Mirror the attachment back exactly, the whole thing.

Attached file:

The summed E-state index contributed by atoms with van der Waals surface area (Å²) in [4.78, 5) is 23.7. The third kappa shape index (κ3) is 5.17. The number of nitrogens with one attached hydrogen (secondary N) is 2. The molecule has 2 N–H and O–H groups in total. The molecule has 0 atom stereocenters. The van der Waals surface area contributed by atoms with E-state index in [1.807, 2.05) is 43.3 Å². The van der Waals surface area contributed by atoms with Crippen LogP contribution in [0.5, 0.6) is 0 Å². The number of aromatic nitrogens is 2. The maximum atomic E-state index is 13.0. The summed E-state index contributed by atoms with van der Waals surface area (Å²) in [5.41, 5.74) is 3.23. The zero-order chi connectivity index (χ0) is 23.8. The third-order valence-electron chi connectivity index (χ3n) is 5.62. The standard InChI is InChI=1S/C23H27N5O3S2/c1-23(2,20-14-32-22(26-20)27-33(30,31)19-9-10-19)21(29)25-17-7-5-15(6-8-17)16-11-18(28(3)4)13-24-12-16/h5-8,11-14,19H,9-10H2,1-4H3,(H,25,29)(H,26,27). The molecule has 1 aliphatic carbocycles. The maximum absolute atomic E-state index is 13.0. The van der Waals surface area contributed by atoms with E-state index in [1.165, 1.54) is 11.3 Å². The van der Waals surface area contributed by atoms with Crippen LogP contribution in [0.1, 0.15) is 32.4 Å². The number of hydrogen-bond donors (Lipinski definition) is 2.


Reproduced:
The summed E-state index contributed by atoms with van der Waals surface area (Å²) in [4.78, 5) is 23.7. The third kappa shape index (κ3) is 5.17. The number of nitrogens with one attached hydrogen (secondary N) is 2. The molecule has 2 N–H and O–H groups in total. The molecule has 0 atom stereocenters. The van der Waals surface area contributed by atoms with E-state index in [1.807, 2.05) is 43.3 Å². The van der Waals surface area contributed by atoms with Crippen LogP contribution in [0.5, 0.6) is 0 Å². The number of aromatic nitrogens is 2. The maximum atomic E-state index is 13.0. The summed E-state index contributed by atoms with van der Waals surface area (Å²) in [5.41, 5.74) is 3.23. The zero-order chi connectivity index (χ0) is 23.8. The third-order valence-electron chi connectivity index (χ3n) is 5.62. The standard InChI is InChI=1S/C23H27N5O3S2/c1-23(2,20-14-32-22(26-20)27-33(30,31)19-9-10-19)21(29)25-17-7-5-15(6-8-17)16-11-18(28(3)4)13-24-12-16/h5-8,11-14,19H,9-10H2,1-4H3,(H,25,29)(H,26,27). The molecule has 1 aliphatic carbocycles. The maximum absolute atomic E-state index is 13.0. The van der Waals surface area contributed by atoms with E-state index in [1.165, 1.54) is 11.3 Å². The van der Waals surface area contributed by atoms with Crippen LogP contribution in [0.1, 0.15) is 32.4 Å². The number of hydrogen-bond donors (Lipinski definition) is 2.